Wednesday, 05 February 2014 14:46

Plantain adds lamb growth, yield

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A HAWKE’S Bay on-farm trial shows lambs fatten faster on plantain and yield better than lambs grazed on pasture. 


Awapai Station, a ram breeder for Focus Genetics, has planted 80ha of mixed clover and Tonic plantain over the past four years. Farm manger manager, Shane Tilson says they’re seeing outstanding results.

“We did a research experiment this season where we grazed half our Highlander ewe hoggets with their Primera lambs on plantain and half on grass for the last month of lactation in December. The lambs that were weaned off the plantain were a kilo heavier in carcass weight than the lambs that were grazed on pasture. And the ewe hoggets weaned 1.2kgs heavier than those on pasture.”

Lambs off plantain also graded better than off grass.

“It was clear the plantain lambs graded better, yielded better and put on weight faster.”

Tilson says lambs on plantain averaged 350g/day liveweight gain to weaning, a far better lactational growth rate than expected. The plantain also appears very palatable and seems to digest well.

“I find the lambs graze the whole paddock very evenly.”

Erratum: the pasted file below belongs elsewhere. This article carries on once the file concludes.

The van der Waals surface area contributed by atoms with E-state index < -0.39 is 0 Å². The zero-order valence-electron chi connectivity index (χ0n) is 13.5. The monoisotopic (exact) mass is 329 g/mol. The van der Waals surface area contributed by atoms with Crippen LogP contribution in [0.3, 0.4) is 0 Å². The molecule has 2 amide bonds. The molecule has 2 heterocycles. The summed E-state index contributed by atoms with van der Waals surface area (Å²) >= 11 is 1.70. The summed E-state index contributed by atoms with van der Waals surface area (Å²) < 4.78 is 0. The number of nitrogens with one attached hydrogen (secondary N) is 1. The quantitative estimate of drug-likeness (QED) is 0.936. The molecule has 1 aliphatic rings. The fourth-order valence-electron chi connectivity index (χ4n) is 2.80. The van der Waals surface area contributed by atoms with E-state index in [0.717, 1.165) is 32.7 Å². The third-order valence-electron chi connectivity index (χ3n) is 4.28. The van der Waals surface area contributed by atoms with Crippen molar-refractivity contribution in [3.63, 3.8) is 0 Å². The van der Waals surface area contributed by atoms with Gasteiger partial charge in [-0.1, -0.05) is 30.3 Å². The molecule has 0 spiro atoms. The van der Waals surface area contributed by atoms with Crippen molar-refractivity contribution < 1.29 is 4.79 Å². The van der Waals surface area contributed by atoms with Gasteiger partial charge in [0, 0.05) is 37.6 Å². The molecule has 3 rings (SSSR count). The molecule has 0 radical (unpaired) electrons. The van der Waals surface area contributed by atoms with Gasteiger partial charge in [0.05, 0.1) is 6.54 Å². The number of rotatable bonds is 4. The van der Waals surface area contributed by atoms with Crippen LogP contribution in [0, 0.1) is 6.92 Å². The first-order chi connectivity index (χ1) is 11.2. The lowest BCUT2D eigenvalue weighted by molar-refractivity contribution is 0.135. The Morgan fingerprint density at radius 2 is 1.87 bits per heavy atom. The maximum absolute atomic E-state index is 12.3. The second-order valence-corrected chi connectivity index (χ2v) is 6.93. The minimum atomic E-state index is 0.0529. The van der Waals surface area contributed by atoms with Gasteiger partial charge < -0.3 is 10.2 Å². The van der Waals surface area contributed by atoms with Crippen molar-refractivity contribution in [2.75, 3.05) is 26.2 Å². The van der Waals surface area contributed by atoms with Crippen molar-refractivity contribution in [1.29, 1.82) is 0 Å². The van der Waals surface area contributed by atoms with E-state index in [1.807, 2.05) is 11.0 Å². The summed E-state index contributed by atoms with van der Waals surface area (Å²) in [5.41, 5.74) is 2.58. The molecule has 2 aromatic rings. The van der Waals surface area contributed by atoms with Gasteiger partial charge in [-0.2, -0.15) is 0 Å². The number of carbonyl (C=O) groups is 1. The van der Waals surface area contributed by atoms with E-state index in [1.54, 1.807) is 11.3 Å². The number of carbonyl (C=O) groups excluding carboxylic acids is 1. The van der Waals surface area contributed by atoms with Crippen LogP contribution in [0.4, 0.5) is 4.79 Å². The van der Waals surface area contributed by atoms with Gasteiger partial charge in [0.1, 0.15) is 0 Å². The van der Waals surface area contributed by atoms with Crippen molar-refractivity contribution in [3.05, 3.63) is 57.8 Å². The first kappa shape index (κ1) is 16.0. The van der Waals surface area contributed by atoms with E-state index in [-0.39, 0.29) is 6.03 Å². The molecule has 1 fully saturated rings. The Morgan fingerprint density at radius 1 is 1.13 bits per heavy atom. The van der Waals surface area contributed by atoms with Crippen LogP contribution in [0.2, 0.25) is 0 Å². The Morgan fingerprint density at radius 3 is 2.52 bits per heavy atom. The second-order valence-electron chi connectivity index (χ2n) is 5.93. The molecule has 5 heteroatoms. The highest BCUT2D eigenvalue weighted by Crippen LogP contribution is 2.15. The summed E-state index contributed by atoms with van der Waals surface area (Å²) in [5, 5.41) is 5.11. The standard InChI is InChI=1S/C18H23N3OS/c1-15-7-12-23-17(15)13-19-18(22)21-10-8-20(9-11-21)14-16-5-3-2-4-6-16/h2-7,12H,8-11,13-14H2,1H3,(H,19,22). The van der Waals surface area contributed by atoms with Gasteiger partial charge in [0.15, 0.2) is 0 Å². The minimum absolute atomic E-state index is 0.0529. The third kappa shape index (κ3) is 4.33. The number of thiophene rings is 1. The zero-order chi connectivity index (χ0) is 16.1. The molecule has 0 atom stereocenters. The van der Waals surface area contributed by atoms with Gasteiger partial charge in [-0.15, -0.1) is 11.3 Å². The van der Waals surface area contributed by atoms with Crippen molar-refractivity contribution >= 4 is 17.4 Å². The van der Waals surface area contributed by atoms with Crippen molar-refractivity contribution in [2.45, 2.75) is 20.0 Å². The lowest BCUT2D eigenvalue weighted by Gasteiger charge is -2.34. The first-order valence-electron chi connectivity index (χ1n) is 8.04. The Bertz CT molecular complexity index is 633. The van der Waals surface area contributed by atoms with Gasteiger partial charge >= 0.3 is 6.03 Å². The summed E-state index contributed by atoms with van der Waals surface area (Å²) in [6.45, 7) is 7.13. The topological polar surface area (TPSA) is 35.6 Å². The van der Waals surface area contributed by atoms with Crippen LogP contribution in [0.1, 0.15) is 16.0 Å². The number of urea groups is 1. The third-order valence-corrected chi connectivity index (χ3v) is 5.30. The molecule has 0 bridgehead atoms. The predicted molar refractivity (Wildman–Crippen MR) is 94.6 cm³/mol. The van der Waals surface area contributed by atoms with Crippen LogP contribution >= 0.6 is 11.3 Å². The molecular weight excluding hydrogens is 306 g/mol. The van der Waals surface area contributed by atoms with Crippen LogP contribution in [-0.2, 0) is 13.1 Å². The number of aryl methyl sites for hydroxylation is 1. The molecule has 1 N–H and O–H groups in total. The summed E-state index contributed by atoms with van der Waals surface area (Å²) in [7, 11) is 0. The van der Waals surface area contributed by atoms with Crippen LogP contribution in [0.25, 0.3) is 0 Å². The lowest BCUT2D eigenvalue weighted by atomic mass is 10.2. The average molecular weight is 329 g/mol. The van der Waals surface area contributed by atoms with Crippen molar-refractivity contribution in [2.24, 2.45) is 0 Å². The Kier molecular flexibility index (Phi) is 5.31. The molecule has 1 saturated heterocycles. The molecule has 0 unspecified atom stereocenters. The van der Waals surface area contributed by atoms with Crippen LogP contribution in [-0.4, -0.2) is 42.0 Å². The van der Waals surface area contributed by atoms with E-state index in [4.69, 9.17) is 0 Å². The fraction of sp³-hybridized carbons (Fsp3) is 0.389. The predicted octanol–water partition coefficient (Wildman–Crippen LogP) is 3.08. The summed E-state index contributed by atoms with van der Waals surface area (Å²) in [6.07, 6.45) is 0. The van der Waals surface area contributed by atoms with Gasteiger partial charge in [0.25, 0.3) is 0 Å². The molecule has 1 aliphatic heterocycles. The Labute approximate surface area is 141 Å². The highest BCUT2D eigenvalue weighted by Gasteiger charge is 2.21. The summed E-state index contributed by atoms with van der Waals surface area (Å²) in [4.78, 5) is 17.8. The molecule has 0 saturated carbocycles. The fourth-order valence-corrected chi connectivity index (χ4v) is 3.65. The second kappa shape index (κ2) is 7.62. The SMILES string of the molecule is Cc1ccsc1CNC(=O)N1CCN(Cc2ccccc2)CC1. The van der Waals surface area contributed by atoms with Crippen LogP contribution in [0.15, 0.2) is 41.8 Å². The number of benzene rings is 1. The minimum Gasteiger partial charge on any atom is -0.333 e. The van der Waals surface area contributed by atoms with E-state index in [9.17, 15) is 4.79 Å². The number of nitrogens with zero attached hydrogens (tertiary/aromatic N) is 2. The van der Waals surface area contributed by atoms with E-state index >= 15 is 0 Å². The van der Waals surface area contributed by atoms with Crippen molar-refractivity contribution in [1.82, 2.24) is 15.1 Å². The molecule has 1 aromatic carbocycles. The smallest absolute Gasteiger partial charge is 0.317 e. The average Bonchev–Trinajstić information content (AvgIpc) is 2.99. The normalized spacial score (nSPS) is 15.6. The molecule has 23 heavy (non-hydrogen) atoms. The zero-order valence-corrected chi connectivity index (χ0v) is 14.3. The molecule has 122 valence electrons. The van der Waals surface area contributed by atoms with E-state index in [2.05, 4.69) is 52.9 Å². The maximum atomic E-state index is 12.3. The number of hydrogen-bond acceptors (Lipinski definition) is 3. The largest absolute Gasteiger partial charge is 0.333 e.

Having plantain meant that during last year’s drought Awapai was able to grow all Primera rams out to meet contractual demands from farmers.

“Without plantain we would have been very challenged,” notes Tilson.

The plantain also enables them to get replacement highlander ewe lambs to a mature body weight earlier.

“We can mate our hoggets earlier so we can get the genetic gains earlier without compromising growth rates.”

Hogget replacements were weaned last month, coming off plantain at 66.5kg.

“They had put on 4.5kg while also rearing a lamb, so we were thrilled.”

Tilson says to reap the benefits of plantain it must be managed well.

“You really have to keep on top of it. We graze it when the height of the plantain is the height of a stubby beer bottle and we take the stock out when it’s the height of a stubby beer bottle lying on it’s side. You can’t just stick your stock in there and forget about them.”

Awapai Station held a field day in December to showcase stock on plantain. Focus Genetics’ chief executive, Gavin Foulsham, says he was pleased with the turnout.

“Shane had told us of his outstanding results, and it was important for us to share these with other farmers.

“I think Awapai’s results demonstrate the value of matching your investment in forage, with an appropriate investment in genetics or vice versa.

“It’s makes sense that if you are going to invest in quality genetics, you need to ensure that you are providing them with the forage that allows the animals to express their genetic potential. Awapai’s results with plantain have really hammered home that message!”


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